In keeping with Ibuka's ideal of "having youngsters come in contact with science as early as possible," Sony today still takes an active part in science-related exhibitions aimed at children. These activities have gained Sony much public acclaim. One such event was the "Children's Electronics Exhibit" held at the main branch of the Mitsukoshi Department Store in Nihombashi, Tokyo.
Mitsukoshi's PR manager Shigeru Okada offered Sony free use of the main store's large exhibit and roof areas for one week. Okada suggested that Sony display some of its unique technology that would be of interest to children, as the exhibition period coincided with the holiday week which included Children's Day.
After much consideration, it was decided to display a transistor and a transistor radio production line complete with fifteen female workers who peered into microscopes and assembled parts. These assembly lines, along with a solar-powered helicopter and airplane, Japan's first VTR, and a fully automated driverless car, were big hits among children and adults as well.
The exhibit was a great success, easily topping 200,000 visitors over the week-long period, making it the largest drawing card in Mitsukoshi's history. In fact, the crowds were so large that ropes had to be drawn along all the staircases to control the long waiting lines. The temperature in the hall was 3c higher than the rest of the building.
By that time, many Japanese companies had begun to produce transistors. Their manufacturing processes were carefully guarded secrets, however, and the very idea of putting them on public display was unthinkable. Only Sony had the courage and resolve to expose its technology to public view.
Then in June, Sony announced the successful testing of the Esaki Diode, also known as the tunnel diode, which Sony researcher Leona Esaki invented.
Two years earlier, Iwama, then manager of the Semiconductor Department, had been trying to improve the poor yield percentage of the new 2T7 grown junction transistor. Tetsuo Tsukamoto of the Semiconductor Department had developed it to replace the earlier 2T5 model.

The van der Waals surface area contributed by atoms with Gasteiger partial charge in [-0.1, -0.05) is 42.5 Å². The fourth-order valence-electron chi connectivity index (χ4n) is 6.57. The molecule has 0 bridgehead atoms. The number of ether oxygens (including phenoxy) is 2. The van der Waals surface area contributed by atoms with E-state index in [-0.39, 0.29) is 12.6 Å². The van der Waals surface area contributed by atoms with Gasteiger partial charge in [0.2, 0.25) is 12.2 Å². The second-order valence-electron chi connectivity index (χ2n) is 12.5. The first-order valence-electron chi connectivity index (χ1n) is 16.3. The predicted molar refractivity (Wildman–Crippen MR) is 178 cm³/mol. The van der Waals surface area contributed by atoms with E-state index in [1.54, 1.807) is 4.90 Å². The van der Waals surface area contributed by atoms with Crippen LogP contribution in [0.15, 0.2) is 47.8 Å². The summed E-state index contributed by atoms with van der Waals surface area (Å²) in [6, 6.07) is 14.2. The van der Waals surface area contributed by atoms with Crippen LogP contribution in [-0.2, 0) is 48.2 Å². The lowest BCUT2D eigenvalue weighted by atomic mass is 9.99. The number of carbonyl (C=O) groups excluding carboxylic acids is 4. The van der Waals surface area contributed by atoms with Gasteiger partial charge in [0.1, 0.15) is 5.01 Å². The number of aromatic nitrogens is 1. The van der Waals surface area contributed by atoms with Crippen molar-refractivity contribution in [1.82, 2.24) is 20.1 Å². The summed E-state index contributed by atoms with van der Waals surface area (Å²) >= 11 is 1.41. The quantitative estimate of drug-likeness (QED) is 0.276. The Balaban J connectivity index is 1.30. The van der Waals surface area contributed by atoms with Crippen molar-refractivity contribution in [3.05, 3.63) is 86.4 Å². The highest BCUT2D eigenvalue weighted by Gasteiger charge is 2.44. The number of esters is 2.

During the six months he was bedridden while recovering from the side effects of penicillin, Tsukamoto had constantly considered replacements for the 2T5, which had a poor production yield and performance. High frequency transistors require the creation of a thin base layer with a large amount of impurities. An emitter layer, also with many impurities, has to be deposited on top of that. The higher the effective impurity concentration in the emitter, the greater the transistor's amplification. The problem was determining the upper limit of impurity concentration. Tsukamoto hit upon the idea of using phosphorous instead of the conventional antimony as the impurity in the emitter. Immediately after his recovery, Tsukamoto conducted experiments to corroborate his theory. The results were unprecedented, and frequency characteristics five times higher than those of the 2T5 model were obtained. Beyond certain levels, antimony impedes the formation of germanium monocrystals and thus cannot be used in large amounts. Phosphorous, on the other hand, can be mixed with germanium in unlimited volumes, and the higher the concentration, the better the crystals. And because phosphorous does not diffuse as much as antimony in germanium, the thickness of the base can easily be made to design specifications.
Iwama was overjoyed with the new transistor, called the 2T7. As noted in the guinea pig article((See Part I, Chapter 8
), the transistor field was no longer Sony's unchallenged domain. In fact, the transistor makers were already involved in a fierce price war. Sony felt that since its products were more expensive, it would have to win out with new products and was forced to expand into shortwave and FM radio. Thanks to the 2T7, however, it appeared as though the problem of developing a high frequency transistor for use in these new products had been resolved in a single stroke.